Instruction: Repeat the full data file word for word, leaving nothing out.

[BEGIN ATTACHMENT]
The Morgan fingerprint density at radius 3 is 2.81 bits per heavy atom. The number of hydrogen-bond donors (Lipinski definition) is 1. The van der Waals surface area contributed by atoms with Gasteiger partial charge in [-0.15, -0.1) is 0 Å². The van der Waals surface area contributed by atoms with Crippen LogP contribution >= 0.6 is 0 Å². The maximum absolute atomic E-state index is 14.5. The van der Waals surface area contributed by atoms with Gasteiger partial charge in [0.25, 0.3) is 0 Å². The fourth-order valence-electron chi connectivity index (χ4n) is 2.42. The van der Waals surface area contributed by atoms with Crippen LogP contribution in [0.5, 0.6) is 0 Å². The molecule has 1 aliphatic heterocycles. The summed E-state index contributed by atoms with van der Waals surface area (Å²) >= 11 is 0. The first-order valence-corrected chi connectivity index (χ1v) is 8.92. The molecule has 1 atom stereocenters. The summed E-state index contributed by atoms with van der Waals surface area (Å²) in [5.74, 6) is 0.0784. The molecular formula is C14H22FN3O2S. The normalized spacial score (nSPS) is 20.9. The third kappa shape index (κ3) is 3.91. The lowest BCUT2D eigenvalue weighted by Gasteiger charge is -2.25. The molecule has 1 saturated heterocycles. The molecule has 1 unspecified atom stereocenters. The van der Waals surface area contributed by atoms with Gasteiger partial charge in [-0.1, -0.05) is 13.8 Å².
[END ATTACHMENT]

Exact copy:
The Morgan fingerprint density at radius 3 is 2.81 bits per heavy atom. The number of hydrogen-bond donors (Lipinski definition) is 1. The van der Waals surface area contributed by atoms with Gasteiger partial charge in [-0.15, -0.1) is 0 Å². The van der Waals surface area contributed by atoms with Crippen LogP contribution >= 0.6 is 0 Å². The maximum absolute atomic E-state index is 14.5. The van der Waals surface area contributed by atoms with Gasteiger partial charge in [0.25, 0.3) is 0 Å². The fourth-order valence-electron chi connectivity index (χ4n) is 2.42. The van der Waals surface area contributed by atoms with Crippen LogP contribution in [0.5, 0.6) is 0 Å². The molecule has 1 aliphatic heterocycles. The summed E-state index contributed by atoms with van der Waals surface area (Å²) >= 11 is 0. The first-order valence-corrected chi connectivity index (χ1v) is 8.92. The molecule has 1 atom stereocenters. The summed E-state index contributed by atoms with van der Waals surface area (Å²) in [5.74, 6) is 0.0784. The molecular formula is C14H22FN3O2S. The normalized spacial score (nSPS) is 20.9. The third kappa shape index (κ3) is 3.91. The lowest BCUT2D eigenvalue weighted by Gasteiger charge is -2.25. The molecule has 1 saturated heterocycles. The molecule has 1 unspecified atom stereocenters. The van der Waals surface area contributed by atoms with Gasteiger partial charge in [-0.1, -0.05) is 13.8 Å².